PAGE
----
Anxious? No, not me!

Presently, life is a bit raw.

As in, nothing seems to quite line up with the ways that I have figured it should.

Take, for example, the situation I have found myself in with my youngest son, Hudson.

Last June, Hudson was diagnosed with a brain tumour. A type I glioma, (non-cancerous at this moment) and seemingly inactive.

We found out about this tumour because I’d been on a pit-bull adventure of wrestling some answers out of the health care system for his chronic, uncontrollable asthma.

And today, our family has lived for just over a year with the terrible knowledge of that tumour just sitting there. It hasn’t changed this year. And he is still symptom-free, but he is always getting sick with every cold, flu, pneumonia  and virus you can find.


How do I reconcile the possibility and dread of an upcoming, pending evil event (say, surgery?) with a profound gratitude, deeply felt on all levels for the time to let him grow up, to search and see if he might be healed, and steady his system with loads of good things?

I fear, this dichotomy, of dread and gratitude has made me feel disingenuous, inauthentic, and ridiculously tossed about.
(Reminds me of a verse…how about the person anchored in doubt? Tossed much?)

I have shrunk from saying what I really feel, how I’m really processing, because I’ve been afraid of this torn-ness.

I don’t want to be misunderstood. I know that one moment I will be praising- filled with faith and gratitude, and the next moment I’ll be so deeply aware of the unsteady ground I’m on– can ANY one really imagine what a parent must go through when their children’s brain is being opened up and surgically repaired?
(Just that thought still makes my eyes well up in tears…)

But I’ve learned something. Something that is slowly transforming me.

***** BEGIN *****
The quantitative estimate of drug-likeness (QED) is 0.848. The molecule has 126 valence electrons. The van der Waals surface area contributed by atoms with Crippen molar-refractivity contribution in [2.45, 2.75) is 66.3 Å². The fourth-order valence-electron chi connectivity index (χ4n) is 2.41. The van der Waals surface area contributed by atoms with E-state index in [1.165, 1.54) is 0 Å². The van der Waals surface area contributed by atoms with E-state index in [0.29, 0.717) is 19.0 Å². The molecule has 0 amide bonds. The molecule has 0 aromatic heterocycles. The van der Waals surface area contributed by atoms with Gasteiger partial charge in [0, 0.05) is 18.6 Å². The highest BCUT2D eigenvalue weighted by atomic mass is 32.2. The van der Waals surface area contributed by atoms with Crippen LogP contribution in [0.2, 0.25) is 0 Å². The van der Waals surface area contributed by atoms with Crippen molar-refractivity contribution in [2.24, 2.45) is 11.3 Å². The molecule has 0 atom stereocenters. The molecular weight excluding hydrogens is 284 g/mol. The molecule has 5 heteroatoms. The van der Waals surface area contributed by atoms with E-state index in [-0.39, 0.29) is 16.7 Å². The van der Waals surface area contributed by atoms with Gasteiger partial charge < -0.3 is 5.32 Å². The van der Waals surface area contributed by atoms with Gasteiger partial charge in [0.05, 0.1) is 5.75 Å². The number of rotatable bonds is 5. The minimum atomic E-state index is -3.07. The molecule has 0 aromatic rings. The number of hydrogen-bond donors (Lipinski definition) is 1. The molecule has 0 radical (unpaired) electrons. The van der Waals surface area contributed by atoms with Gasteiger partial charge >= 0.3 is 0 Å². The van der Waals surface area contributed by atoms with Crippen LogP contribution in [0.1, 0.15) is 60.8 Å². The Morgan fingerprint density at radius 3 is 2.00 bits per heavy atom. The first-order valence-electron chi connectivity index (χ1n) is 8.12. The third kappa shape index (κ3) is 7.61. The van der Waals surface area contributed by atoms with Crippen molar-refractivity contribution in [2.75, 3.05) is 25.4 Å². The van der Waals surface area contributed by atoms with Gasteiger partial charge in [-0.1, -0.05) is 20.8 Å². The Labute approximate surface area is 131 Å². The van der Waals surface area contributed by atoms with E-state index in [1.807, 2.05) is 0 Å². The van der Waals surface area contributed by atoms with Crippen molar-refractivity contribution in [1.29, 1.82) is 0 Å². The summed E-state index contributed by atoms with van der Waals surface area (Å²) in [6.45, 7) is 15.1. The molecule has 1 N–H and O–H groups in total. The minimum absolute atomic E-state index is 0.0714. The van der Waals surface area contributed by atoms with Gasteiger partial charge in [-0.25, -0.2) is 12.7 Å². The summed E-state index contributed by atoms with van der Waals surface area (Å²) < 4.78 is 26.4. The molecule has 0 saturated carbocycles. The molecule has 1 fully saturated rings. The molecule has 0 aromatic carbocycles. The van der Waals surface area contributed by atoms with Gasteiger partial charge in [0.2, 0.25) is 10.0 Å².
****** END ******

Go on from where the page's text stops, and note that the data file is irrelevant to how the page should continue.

This place that I’ve found myself in- tossed and torn- has shown me a hidden enemy.


Ah yes! You’ve heard of him? You have perhaps experienced him for yourself?
Truly, Anxiety is the plague of our modern society… you can meet him on Facebook, on the people’s faces as they watch the news, on the roads as we rage against each other in our rush to get where we need to be. You especially find in him the hospital…

And I almost allowed him to rule over me. To own my life.


One day while I was contemplating this situation that I’m in, I saw a little picture of my feet all bound up in those iron shackles. I saw my hands similarly bound. And I was stuck.

I was a prisoner.

It took a good six months or more for me to realize that I was even captured. I told everyone that I was fine. That I didn’t worry or feel like anything was out of God’s control. (Which was true–because I was able to admit that I believed God could heal, would heal and was good no matter what… but I never took the next step.)

I was too scared to admit that I was anxious (the next step) because I was full of pride. I wanted to be a model for my church, a model for the blog world, a perfectly perfect model for my family (who all knew that I was struggling, so who am I kidding?)

I worried about worry. And was anxious about being labelled anxious.

And the whisper of a song – a song written thousands of years ago called me out to deal with this denial…

David sang to God (who didn’t smite him with a lightening bolt for his feelings) and he said this:

Psalm 3

1 O Lord, I have so many enemies;
so many are against me.